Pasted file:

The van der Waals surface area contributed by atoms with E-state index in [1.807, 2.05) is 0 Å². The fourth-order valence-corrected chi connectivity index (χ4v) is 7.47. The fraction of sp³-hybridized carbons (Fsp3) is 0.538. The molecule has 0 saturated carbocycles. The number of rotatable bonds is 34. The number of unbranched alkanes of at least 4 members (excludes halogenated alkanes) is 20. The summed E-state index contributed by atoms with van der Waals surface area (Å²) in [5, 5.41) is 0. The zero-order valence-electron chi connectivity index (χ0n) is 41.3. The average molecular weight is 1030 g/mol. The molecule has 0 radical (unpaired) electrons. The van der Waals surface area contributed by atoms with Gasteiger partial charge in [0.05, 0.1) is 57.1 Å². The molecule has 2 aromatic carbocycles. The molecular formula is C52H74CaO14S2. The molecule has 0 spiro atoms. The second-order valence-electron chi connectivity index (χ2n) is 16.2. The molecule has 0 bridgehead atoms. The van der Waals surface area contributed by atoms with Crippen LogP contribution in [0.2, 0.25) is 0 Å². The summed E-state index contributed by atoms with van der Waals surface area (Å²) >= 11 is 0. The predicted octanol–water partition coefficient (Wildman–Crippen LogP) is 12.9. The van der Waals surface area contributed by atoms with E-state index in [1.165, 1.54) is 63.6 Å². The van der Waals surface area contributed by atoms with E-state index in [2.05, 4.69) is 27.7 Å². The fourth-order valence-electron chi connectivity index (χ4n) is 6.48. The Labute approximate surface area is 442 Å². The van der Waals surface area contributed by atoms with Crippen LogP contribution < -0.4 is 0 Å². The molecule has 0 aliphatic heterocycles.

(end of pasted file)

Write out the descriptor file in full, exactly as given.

The van der Waals surface area contributed by atoms with E-state index in [1.807, 2.05) is 0 Å². The fourth-order valence-corrected chi connectivity index (χ4v) is 7.47. The fraction of sp³-hybridized carbons (Fsp3) is 0.538. The molecule has 0 saturated carbocycles. The number of rotatable bonds is 34. The number of unbranched alkanes of at least 4 members (excludes halogenated alkanes) is 20. The summed E-state index contributed by atoms with van der Waals surface area (Å²) in [5, 5.41) is 0. The zero-order valence-electron chi connectivity index (χ0n) is 41.3. The average molecular weight is 1030 g/mol. The molecule has 0 radical (unpaired) electrons. The van der Waals surface area contributed by atoms with Gasteiger partial charge in [0.05, 0.1) is 57.1 Å². The molecule has 2 aromatic carbocycles. The molecular formula is C52H74CaO14S2. The molecule has 0 spiro atoms. The second-order valence-electron chi connectivity index (χ2n) is 16.2. The molecule has 0 bridgehead atoms. The van der Waals surface area contributed by atoms with Crippen LogP contribution in [0.2, 0.25) is 0 Å². The summed E-state index contributed by atoms with van der Waals surface area (Å²) >= 11 is 0. The predicted octanol–water partition coefficient (Wildman–Crippen LogP) is 12.9. The van der Waals surface area contributed by atoms with E-state index in [1.165, 1.54) is 63.6 Å². The van der Waals surface area contributed by atoms with E-state index in [2.05, 4.69) is 27.7 Å². The fourth-order valence-electron chi connectivity index (χ4n) is 6.48. The Labute approximate surface area is 442 Å². The van der Waals surface area contributed by atoms with Crippen LogP contribution < -0.4 is 0 Å². The molecule has 0 aliphatic heterocycles.